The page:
If your concerns go beyond registering support or opposition for an issue, then be sure to try and either talk to a staffer or email the delegations' offices. When calling Murkowski's office, choose option No. 2, for Alaskans who want a response, and leave all your information so that someone can call back.

If you have a particular problem that needs solving, it never hurts to be specific and tell a story. Having a general position on an issue is one thing, but it can be helpful to say that X federal policy has affected you in some clear way. And sometimes, staffers or lawmakers can offer some help.

You can also request a meeting.

If you're an Alaskan in Washington, D.C., you have a pretty good chance of getting some face-to-face time with a member of the delegation. It helps to call ahead, but all three try to make time with any Alaskan who has made the long trip eastward.

Don't leave local offices out of the mix: You don't have to go to Washington, D.C., to find staffers connected to your senators and congressman. Murkowski and Sullivan have offices in Anchorage, Fairbanks, Juneau, the Mat-Su area, Kenai and Ketchikan. Young has offices in Anchorage and Fairbanks.

All three members of the delegation have a form on their website for Alaskans to fill out and try and schedule a meeting: Murkowski, SullivanYoung. Some have issue-specific staff directories online too.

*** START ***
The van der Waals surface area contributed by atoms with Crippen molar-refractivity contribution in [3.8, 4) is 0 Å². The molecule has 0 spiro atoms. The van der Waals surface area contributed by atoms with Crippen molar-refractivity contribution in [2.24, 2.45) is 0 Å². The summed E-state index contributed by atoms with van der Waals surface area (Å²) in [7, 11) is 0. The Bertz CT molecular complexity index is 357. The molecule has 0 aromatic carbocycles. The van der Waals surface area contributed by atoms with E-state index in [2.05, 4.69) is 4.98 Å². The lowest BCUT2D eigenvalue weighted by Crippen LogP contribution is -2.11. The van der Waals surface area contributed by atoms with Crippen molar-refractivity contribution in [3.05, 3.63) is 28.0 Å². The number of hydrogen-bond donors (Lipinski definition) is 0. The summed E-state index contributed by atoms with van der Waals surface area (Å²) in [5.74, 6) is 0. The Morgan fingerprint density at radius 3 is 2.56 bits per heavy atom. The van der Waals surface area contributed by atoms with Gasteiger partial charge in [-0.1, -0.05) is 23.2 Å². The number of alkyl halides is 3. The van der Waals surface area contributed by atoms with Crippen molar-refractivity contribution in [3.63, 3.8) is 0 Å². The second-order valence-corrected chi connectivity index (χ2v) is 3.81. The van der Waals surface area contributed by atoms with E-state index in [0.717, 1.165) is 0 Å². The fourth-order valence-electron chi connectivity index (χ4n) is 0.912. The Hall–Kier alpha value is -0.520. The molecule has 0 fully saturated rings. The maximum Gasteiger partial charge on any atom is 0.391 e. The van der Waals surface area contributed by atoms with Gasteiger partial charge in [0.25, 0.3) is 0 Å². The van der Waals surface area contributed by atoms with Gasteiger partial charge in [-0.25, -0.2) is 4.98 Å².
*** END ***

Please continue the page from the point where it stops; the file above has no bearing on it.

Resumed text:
It doesn't hurt to gather a group of people that wants to discuss a particular issue of concern (health care, for instance). Gathering a local group can be an effective way to get an audience with a congressman or senator.

Find them

If you really have something to say, you can always make yourself known by finding your representative and telling them what you think.

The U.S. House and Senate both have a "state work period" this week. And there are breaks throughout the year. The delegation will be back in Alaska for two weeks in April, for a week over Memorial Day and Independence Day, and then for the full month of August. The exact dates are available here (Senate) and here (House).

Members of the Alaska delegation are usually available at major events, such as the start line of the Iditarod, the annual convention of the Alaska Federation of Natives and state fairs.

None of the delegations' offices offered specific schedules or a list of public events upon request. But there are a few public events worth noting.

According to a spokeswoman, Murkowski will be in Anchorage and Ketchikan over the course of the week, meeting with constituents and members of the press.